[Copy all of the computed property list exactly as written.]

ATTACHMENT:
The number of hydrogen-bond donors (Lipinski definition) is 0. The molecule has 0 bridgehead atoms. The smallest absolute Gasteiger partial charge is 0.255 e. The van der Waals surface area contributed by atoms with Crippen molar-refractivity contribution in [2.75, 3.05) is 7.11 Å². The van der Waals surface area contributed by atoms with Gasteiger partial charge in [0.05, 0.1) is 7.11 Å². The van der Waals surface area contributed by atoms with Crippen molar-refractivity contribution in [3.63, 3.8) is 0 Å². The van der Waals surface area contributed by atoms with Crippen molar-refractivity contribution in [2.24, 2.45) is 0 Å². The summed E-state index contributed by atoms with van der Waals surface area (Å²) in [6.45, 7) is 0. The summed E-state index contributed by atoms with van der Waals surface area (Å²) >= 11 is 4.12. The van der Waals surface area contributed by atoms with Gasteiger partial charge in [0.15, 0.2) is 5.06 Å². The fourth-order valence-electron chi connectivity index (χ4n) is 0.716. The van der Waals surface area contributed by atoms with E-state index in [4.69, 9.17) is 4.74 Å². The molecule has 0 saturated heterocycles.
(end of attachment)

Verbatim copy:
The number of hydrogen-bond donors (Lipinski definition) is 0. The molecule has 0 bridgehead atoms. The smallest absolute Gasteiger partial charge is 0.255 e. The van der Waals surface area contributed by atoms with Crippen molar-refractivity contribution in [2.75, 3.05) is 7.11 Å². The van der Waals surface area contributed by atoms with Gasteiger partial charge in [0.05, 0.1) is 7.11 Å². The van der Waals surface area contributed by atoms with Crippen molar-refractivity contribution in [3.63, 3.8) is 0 Å². The van der Waals surface area contributed by atoms with Crippen molar-refractivity contribution in [2.24, 2.45) is 0 Å². The summed E-state index contributed by atoms with van der Waals surface area (Å²) in [6.45, 7) is 0. The summed E-state index contributed by atoms with van der Waals surface area (Å²) >= 11 is 4.12. The van der Waals surface area contributed by atoms with Gasteiger partial charge in [0.15, 0.2) is 5.06 Å². The fourth-order valence-electron chi connectivity index (χ4n) is 0.716. The van der Waals surface area contributed by atoms with E-state index in [4.69, 9.17) is 4.74 Å². The molecule has 0 saturated heterocycles.